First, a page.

By Raffique Shah
June 06, 2016
When constitutionally-independent institutions in the country seem to be collapsing, when holders of the highest offices seem confused about their roles and perplexed about their powers, and when the law publicly proves to be the proverbial ass, then, Trinidad & Tobago, we have a problem…a very serious problem.
Continue reading ‘Integrity Commission a waste’
Friday, May 13 2016 – newsday.co.tt
THE BOOKS have been cooked.
Recent disclosures to Parliament have led us to conclude that the State’s financial accounting is seriously flawed. The books have been rendered defective through suspect accounting practices, gaps in oversight of revenue, and the use of tactics that have the effect of masking shortfalls. The result? A distorted picture. A Budget statement every year, yet no true accountability.
Continue reading ‘Cooked books’
Auditor General’s report laid in Parliament
Wednesday, May 4 2016 – guardian.co.tt
Several million was paid by various People’s Partnership government ministries in rent for certain unoccupied buildings over 2014 to 2015, including large sums for a St Clair property leased by the past People’s National Movement administration which the PP continued to pay for, according to the Auditor General’s latest report.
Continue reading ‘Millions on empty office buildings’
Experts on Imbert’s IMF, World Bank move
By Shaliza Hassanali
Saturday, April 23, 2016 – guardian.co.tt
There was no need for Minister of Finance Colm Imbert to engage officials of the International Monetary Fund (IMF) and the World Bank to provide advice on T&T’s fiscal policy.
This was the view yesterday of developmental economist Dr Ralph Henry and former minister in the ministry of finance Mariano Browne, following Imbert’s announcement on Thursday that World Bank officials are in T&T to assist and advise the Government on pressing matters, including a review of expenditure in all key areas.
Continue reading ‘No need for outside help’
January 26 2016 – newsday.co.tt
FORMER prime minister and current Opposition Leader Kamla Persad-Bissessar yesterday said the ruling by the Privy Council was a clear vindication of her then government’s decision to repeal the controversial Section 34 of the Administration of Justice (Indictable Offences) Act.
Continue reading ‘Kamla: Section 34 Ruling Vindicates PP’
By Raffique Shah
December 07, 2015
This recession did not creep up on us like the proverbial thief in the night.
It was long in the making. In fact, from as far back as the global financial crisis of 2008-2009, when Clico collapsed and the price of oil plunged from a brief high of US $140 a barrel to $30, informed, patriotic citizens were warning governments to go easy on the wild spending, to set aside more savings in the Heritage and Stabilisation Fund, to wean the population off dependency on subsidies, and most of all to diversify the economy from its over-reliance on oil, gas and petrochemicals.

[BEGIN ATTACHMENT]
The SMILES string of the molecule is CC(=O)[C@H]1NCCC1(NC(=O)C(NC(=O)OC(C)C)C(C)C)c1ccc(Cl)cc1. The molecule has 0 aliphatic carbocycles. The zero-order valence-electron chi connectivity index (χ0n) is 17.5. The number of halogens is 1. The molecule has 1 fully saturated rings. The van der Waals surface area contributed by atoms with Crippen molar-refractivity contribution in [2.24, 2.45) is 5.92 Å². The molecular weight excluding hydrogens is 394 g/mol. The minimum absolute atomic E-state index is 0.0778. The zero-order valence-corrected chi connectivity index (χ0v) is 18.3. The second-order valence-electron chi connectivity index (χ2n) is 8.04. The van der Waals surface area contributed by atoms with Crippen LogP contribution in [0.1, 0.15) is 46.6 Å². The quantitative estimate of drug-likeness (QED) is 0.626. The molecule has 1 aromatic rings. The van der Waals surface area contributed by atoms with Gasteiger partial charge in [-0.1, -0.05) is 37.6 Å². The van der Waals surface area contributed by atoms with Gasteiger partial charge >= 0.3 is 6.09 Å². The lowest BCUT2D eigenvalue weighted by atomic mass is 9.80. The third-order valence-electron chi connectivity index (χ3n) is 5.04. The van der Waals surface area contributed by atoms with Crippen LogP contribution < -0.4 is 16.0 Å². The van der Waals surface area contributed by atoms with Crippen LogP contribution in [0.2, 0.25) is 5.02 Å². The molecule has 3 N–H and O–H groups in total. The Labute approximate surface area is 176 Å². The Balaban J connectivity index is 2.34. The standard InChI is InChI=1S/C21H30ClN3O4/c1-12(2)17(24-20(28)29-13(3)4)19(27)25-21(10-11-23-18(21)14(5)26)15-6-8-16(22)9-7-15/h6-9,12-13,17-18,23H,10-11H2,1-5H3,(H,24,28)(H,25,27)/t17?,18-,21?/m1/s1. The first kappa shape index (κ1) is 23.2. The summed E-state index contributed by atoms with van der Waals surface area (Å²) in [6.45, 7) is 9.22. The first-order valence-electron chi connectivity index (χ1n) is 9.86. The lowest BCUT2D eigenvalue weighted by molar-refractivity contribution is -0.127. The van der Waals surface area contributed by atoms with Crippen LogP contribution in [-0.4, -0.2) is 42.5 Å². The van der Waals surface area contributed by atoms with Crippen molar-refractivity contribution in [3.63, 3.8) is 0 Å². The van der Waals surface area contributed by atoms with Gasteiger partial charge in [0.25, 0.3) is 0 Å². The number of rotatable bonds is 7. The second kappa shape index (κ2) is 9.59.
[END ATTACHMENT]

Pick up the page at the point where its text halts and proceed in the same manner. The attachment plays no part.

Continue reading ‘Recession was predictable’
…Used Green and Unemployment Funds as collateral
By Richard Lord
December 05, 2015 – guardian.co.tt
Finance Minister Colm Imbert says the former PP government raided the National Gas Company (NGC) of almost $14 billion in cash. He made the claim while presenting three motions for debate in the House of Representatives yesterday.
The motions seek to increase the ceiling for government borrowing by $50 billion under the Development Loans Act, External Loans Act and the Guarantee of Loans (Companies) Act.
Continue reading ‘Imbert: PP raided NGC of $14b cash’
By Derek Achong
December 01, 2015 – guardian.co.tt
Three of the country’s most senior judges have failed to come to an agreement over whether the United National Congress (UNC) has conclusive proof that its defeat in September’s general election was due to a one-hour extension in voting, in order to secure a re-election.
Delivering its judgment in the appeal brought by the Elections and Boundaries Commission (EBC) and the People’ National Movement (PNM) at the Hall of Justice, Port-of-Spain, yesterday, the appeal panel, led by Chief Justice Ivor Archie, was split two to one, as it ruled that the UNC had met the requirements required for preliminary approval of the petitions.
Continue reading ‘Judges split on petitions appeal’
By Raffique Shah
November 23, 2015
The battle for leadership of the UNC has ignited a discussion on leadership in a broader context, with the party’s founder, Basdeo Panday, weighing in on the issue.
According to my columnist colleague Sheila Rampersad, Panday told her that Indians tend to seek a “pahalwan”-Hindi for warrior, strongman-to lead them. Sheila cited Panday himself as an example of the phenomenon. In 1973, he succeeded Bhadase Maharaj as leader of the sugar workers’ union, and in 1977 he succeeded in transforming the only organic inter-racial party ever (my view…I was a co-founder), the ULF, into an Indian party.
Continue reading ‘The last ‘pahalwan’’
By Raffique Shah
November 16, 2015
I address two issues of public importance today. First is the emerging controversy over this country’s attendance at the Commonwealth Heads of Government (CHOGM) meeting to be held in Malta next week. And second, I join the chorus of frustrated voices crying out for something to be done to curb the dangerous, deafening din of explosives and fireworks that have become intrinsic to festivals like Divali.
Continue reading ‘Boors will be boors’